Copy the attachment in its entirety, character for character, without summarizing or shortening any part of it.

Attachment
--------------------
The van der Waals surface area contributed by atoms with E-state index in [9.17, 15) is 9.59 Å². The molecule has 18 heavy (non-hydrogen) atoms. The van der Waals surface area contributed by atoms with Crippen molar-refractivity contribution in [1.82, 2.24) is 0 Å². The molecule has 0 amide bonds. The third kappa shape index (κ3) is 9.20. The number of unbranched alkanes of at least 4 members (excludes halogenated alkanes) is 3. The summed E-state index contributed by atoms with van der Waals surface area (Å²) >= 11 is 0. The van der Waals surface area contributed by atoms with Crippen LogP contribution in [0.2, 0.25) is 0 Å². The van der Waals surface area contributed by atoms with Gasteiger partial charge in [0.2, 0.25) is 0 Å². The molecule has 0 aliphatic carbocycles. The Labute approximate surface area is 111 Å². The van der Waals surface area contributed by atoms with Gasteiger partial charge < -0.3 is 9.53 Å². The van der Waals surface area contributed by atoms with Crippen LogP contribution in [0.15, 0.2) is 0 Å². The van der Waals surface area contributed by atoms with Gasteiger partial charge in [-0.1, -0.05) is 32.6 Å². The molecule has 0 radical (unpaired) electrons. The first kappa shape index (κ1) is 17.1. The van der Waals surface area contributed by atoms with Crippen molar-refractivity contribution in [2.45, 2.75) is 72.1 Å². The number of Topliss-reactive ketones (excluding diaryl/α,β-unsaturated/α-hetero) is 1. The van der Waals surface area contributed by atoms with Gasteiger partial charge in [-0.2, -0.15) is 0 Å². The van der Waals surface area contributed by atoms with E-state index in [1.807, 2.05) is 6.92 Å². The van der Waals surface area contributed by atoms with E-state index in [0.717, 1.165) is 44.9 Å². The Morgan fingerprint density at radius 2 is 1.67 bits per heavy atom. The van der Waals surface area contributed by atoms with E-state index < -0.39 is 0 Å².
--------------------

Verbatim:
The van der Waals surface area contributed by atoms with E-state index in [9.17, 15) is 9.59 Å². The molecule has 18 heavy (non-hydrogen) atoms. The van der Waals surface area contributed by atoms with Crippen molar-refractivity contribution in [1.82, 2.24) is 0 Å². The molecule has 0 amide bonds. The third kappa shape index (κ3) is 9.20. The number of unbranched alkanes of at least 4 members (excludes halogenated alkanes) is 3. The summed E-state index contributed by atoms with van der Waals surface area (Å²) >= 11 is 0. The van der Waals surface area contributed by atoms with Crippen LogP contribution in [0.2, 0.25) is 0 Å². The van der Waals surface area contributed by atoms with Gasteiger partial charge in [0.2, 0.25) is 0 Å². The molecule has 0 aliphatic carbocycles. The Labute approximate surface area is 111 Å². The van der Waals surface area contributed by atoms with Gasteiger partial charge < -0.3 is 9.53 Å². The van der Waals surface area contributed by atoms with Crippen LogP contribution in [0.15, 0.2) is 0 Å². The van der Waals surface area contributed by atoms with Gasteiger partial charge in [-0.1, -0.05) is 32.6 Å². The molecule has 0 radical (unpaired) electrons. The first kappa shape index (κ1) is 17.1. The van der Waals surface area contributed by atoms with Crippen molar-refractivity contribution in [2.45, 2.75) is 72.1 Å². The number of Topliss-reactive ketones (excluding diaryl/α,β-unsaturated/α-hetero) is 1. The van der Waals surface area contributed by atoms with Gasteiger partial charge in [-0.2, -0.15) is 0 Å². The van der Waals surface area contributed by atoms with E-state index in [1.807, 2.05) is 6.92 Å². The van der Waals surface area contributed by atoms with E-state index in [0.717, 1.165) is 44.9 Å². The Morgan fingerprint density at radius 2 is 1.67 bits per heavy atom. The van der Waals surface area contributed by atoms with E-state index < -0.39 is 0 Å².